Business Model for Sustainability (Bmfs)

The Business Model for Sustainability (BMfS) serves as a strategic framework, underscoring the integration of sustainable practices within organizational operations. It systematically incorporates environmental, social, and economic considerations into the foundational structure of a business model, with the goal of creating value by aligning ecological and societal responsibility with economic objectives, thereby fostering resilience and long-term viability. Recognizing a broader spectrum of stakeholders, BMfS integrates triple bottom line principles, establishing a reinforcing feedback loop among customer value, firm value capture, and environmental value (Abdelkafi & Täuscher, 2016). Entrepreneurial thinking, as advocated by Senge et al. (2007), supports the creation of solutions addressing environmental and social challenges. Increasingly, entrepreneurs and business managers are devoted to generating positive societal and economic impacts without compromising the ecological environment (Starik & Kanashiro, 2013). BMfS signifies a paradigm shift, highlighting the interdependence of sustainability and business success through innovative and responsible practices.

The generation of economic value serves both as an end in itself and as a means for contributing value to the environment (Hockerts & Wüstenhagen, 2010). Sustainable value creation predominantly relies on product, process, and technological innovations (Hansen et al., 2009). However, these innovation approaches alone are insufficient for comprehensive organizational, industrial, and societal transformation towards sustainability. Business model innovations are imperative to mitigate a firm's negative environmental impact or generate positive environmental value (Hansen et al., 2009; Schaltegger et al., 2012). Current literature on business models acknowledges essential reinforcing feedback loops between a company's value creation and profit generation (Abdelkafi & Täuscher, 2014). Recognizing the dynamic and intricate nature of both business models (Demil & Lecocq, 2010) and the natural environment (Sterman, 2000), system thinking emerges as a promising avenue for studying Business Models for Sustainability (BMfS). This aligns with recommendations advocating a multilevel exploration of corporate sustainability (Starik & Kanashiro, 2013) and the integration of theories from diverse disciplines for a comprehensive understanding of sustainability (Sharma, Starik, & Husted, 2007). The business model, widely discussed, encapsulates the firm's revenue-generation logic (Osterwalder & Pigneur, 2010). Key dimensions include customer value proposition, value creation, and value capture (Abdelkafi & Täuscher, 2016). Positioned within the firm's architecture between the strategic and operational layers (Osterwalder, 2004), the business model has evolved from a technological to organizational, and subsequently to a strategic paradigm (Wirtz, 2011).

Schaltegger et al. (2012) underscore the absence of conclusive findings in both theoretical and empirical studies concerning sustainable business models. Lüdeke-Freund (2010) characterizes a Business Model for Sustainability (BMfS) as one that gains a competitive edge through superior customer value while fostering sustainable development. According to Schaltegger et al. (2012), BMfS involves voluntary initiatives aimed at addressing social and environmental concerns, emphasizing the creation of customer and social value through the integration of social, environmental, and business activities.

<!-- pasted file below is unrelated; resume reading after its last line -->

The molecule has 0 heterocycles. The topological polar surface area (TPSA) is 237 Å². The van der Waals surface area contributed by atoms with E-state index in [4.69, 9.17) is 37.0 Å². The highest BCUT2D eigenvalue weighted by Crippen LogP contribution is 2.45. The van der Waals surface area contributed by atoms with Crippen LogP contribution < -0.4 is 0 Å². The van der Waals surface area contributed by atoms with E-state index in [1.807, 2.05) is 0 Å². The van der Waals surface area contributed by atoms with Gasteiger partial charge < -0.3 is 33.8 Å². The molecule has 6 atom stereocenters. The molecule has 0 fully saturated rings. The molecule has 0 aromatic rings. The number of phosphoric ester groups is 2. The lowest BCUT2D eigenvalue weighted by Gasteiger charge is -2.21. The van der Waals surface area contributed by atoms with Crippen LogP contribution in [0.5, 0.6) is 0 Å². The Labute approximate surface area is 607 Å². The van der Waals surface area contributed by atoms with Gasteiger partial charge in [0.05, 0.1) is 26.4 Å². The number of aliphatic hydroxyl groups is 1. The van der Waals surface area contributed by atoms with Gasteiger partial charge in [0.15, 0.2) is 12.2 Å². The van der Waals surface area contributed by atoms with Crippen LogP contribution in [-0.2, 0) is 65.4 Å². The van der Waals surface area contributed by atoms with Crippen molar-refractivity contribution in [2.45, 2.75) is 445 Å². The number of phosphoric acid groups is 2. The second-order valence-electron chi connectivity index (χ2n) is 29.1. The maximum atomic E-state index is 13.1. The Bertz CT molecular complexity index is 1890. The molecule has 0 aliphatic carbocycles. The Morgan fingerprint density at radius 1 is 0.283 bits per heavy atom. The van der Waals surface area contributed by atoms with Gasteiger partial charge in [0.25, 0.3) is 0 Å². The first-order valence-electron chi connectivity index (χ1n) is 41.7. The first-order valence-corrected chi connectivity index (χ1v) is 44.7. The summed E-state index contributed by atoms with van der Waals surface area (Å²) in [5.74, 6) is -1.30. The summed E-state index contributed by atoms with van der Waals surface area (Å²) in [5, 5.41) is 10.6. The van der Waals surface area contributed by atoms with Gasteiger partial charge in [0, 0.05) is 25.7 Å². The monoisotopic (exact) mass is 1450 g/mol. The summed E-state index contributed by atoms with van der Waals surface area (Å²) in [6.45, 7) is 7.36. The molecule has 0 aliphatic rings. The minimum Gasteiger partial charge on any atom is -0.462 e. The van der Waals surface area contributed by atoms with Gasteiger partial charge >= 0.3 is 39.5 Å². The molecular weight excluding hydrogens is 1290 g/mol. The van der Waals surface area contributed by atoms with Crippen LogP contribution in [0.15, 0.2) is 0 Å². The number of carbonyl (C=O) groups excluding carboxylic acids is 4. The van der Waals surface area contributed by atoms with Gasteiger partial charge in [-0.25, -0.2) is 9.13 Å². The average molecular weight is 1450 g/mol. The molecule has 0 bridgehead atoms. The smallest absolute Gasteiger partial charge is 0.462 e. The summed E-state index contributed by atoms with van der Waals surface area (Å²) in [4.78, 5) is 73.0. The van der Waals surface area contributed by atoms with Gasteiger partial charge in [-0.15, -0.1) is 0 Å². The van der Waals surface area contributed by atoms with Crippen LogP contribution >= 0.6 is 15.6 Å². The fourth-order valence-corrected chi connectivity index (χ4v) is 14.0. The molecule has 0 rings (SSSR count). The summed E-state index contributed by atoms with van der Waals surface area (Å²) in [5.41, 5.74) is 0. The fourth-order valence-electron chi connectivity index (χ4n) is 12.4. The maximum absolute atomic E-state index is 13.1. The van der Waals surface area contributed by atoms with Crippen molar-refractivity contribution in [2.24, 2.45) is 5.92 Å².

Limited studies conceptualize BMfS, primarily exploring ideal types (Stubbs & Cocklin, 2008), industry-specific potentials (Wüstenhagen & Boehnke, 2008; Wells, 2004), archetypes (Bocken et al., 2014), and impacts, like product–service systems (Hansen et al., 2009; Tukker, 2004; Tietze & Hansen, 2013). Other research delves into case studies (Schneeweiss, 2012), innovation methodologies (Blaga, 2013; Bocken, 2013; Sommer, 2012), and green business models (Beltramello, 2013; Høgevold, 2011; Sommer, 2012) using collaborative innovation, sustainable value creation, or the network perspective (Rohrbeck, 2011; Bocken & Allwood, 2012; Hart & Milstein, 2003; Breuer & Lüdeke-Freund, 2014). While these insights abound, a comprehensive understanding of BMfS necessitates a unified framework for future research.

Various scholars, such as Lüdeke-Freund (2010) and Schaltegger & Hasenmüller (2005), have investigated the business value of sustainability initiatives within current models, intending to extend the optimal point of the inverted U-shaped curve. Lüdeke-Freund (2013) particularly explores how business models support the commercialization of sustainability innovations, establishing viable business cases. Schaltegger et al. (2012) delineate six drivers justifying sustainability-oriented business cases: costs, sales, risk, reputation, attractiveness as an employer, and innovative capabilities. In the context of sustainability, two types, weak and strong sustainability, influence the business model (Roome, 2012). Weak sustainability incorporates environmental concerns within business frameworks, fostering incremental change. In contrast, strong sustainability integrates companies into socio-ecological systems, requiring radical changes based on system thinking and organizational innovation (Abdelkafi & Täuscher, 2016).